eCommerce Information Architecture and Taxonomy

Worked as a semi-embedded consultant for a large national retail client to improve the findability of products on their eCommerce website. Reviewed change submissions from digital merchandisers and conducted user research to both recommend and validate taxonomy and IA changes. Also trained a new in-house associate on UX and IA principles.

  • Employer:
    Micros Retail
  • Client:
    Large Outdoor Goods Retail Chain
  • Project Type:
    Information Architecture, UX Research, Taxonomy
  • My Role:
    Professional Services UX Design Consultant
  • Methods Used:
    General UX Research, Reverse Card Sorting
  • Date:
    July 2013 - January 2014
Back to Gallery

Featured Activities and Deliverables:

Digital Merchandising Index Change Requests

I inherited a structured digital merchandising change request process that involved evaluating submissions from Digital Merchandisers for proposed modifications of both product subcategory names and locations within the complex hierarchical structure of the client's eCommerce website.

Each submission was evaluated by looking at information such as the products' performances in web analytics, the frequency of appearances of the product group name as a search term on both internal and external search engines, and identifying any potential conflicts with other departments' product mixes on the website.

Sample Index Change Request and Research

Sample Index Change Request and Research

Back to Gallery

Reverse Card Sorting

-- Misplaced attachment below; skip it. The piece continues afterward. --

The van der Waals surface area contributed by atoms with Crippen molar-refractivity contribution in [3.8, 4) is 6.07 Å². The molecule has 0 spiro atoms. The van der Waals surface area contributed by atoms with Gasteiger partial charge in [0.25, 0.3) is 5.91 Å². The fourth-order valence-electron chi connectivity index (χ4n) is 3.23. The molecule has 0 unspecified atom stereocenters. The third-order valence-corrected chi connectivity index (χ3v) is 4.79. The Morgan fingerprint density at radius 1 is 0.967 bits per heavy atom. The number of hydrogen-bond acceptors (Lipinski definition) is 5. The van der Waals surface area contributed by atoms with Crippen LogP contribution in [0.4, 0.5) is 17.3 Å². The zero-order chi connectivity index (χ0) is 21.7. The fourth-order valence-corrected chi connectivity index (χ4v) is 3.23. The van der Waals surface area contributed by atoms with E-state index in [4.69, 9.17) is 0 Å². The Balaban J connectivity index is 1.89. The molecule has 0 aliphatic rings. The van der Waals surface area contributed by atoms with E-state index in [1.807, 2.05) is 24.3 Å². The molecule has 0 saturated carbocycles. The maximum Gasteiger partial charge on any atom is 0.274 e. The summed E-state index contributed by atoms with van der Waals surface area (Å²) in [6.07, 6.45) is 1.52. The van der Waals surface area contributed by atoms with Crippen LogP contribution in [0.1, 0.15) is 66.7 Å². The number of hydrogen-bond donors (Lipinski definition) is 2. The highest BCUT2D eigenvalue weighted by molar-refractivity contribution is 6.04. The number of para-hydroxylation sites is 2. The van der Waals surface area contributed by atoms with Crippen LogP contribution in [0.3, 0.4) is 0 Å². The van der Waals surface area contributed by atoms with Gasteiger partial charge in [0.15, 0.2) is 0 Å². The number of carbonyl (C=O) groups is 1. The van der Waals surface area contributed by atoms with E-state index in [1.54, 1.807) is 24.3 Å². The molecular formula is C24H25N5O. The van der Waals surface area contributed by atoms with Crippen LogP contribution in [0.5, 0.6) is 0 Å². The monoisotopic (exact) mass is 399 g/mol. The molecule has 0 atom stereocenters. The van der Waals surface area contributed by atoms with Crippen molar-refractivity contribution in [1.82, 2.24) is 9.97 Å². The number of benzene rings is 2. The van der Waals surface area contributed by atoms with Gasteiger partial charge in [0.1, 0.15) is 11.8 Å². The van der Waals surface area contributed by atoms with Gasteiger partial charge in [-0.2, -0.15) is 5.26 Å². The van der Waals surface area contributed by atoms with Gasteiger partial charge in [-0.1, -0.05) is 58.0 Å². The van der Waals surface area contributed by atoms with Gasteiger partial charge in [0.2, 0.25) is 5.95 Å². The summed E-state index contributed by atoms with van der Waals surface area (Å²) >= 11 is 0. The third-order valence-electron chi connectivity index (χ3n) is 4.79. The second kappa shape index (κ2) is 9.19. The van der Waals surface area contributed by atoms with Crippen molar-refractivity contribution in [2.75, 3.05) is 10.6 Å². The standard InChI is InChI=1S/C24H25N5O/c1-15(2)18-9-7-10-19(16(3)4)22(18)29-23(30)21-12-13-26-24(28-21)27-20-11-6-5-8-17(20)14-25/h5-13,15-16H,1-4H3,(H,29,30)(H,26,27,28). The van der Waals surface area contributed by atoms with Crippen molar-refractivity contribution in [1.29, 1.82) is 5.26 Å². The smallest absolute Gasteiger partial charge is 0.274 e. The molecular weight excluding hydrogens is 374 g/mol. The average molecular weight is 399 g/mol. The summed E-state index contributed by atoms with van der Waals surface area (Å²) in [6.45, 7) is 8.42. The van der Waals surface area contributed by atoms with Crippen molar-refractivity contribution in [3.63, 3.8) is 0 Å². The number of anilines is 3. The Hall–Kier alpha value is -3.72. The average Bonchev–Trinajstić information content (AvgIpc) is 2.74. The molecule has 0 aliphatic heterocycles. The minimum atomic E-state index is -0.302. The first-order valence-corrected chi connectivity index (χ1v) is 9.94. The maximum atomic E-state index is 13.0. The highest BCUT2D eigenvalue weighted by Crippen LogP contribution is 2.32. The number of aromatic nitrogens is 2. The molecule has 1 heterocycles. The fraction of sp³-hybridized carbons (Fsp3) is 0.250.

To validate the taxonomy and product group location changes, I conducted remote Reverse Card Sorting studies. Using Treejack from Optimal Workshop, I input a partial listing of the current client site's hierarchical structure down to the subcategory level. Several products affected by recent taxonomy and/or site location changes were selected for the study. In the Reverse Card Sort, users were asked to click through digital "cards", starting at the highest department level on the website and continuing down the path that they thought would most likely lead them to the target product. The goal for our team was to see whether the changes we had implemented were in alignment with users' mental models.

The users recruited were all customers who had purchased merchandise from the client's website at least once. Two rounds of testing were conducted during my time working with the client.

Recorded metrics included the frequency of correct responses, task completion time, and abandonment rate. An open comment field was displayed at the end of the studies to allow for the collection of any additional user feedback.

The results provided insight into which changes improved the customer shopping experience and which needed additional evaluation or needed to be reversed altogether. The data was presented in multiple formats, including a click-path visualization.

Sample Treejack Click-Path Visualization

Treejack click-path visualization

Back to Gallery

Back to Top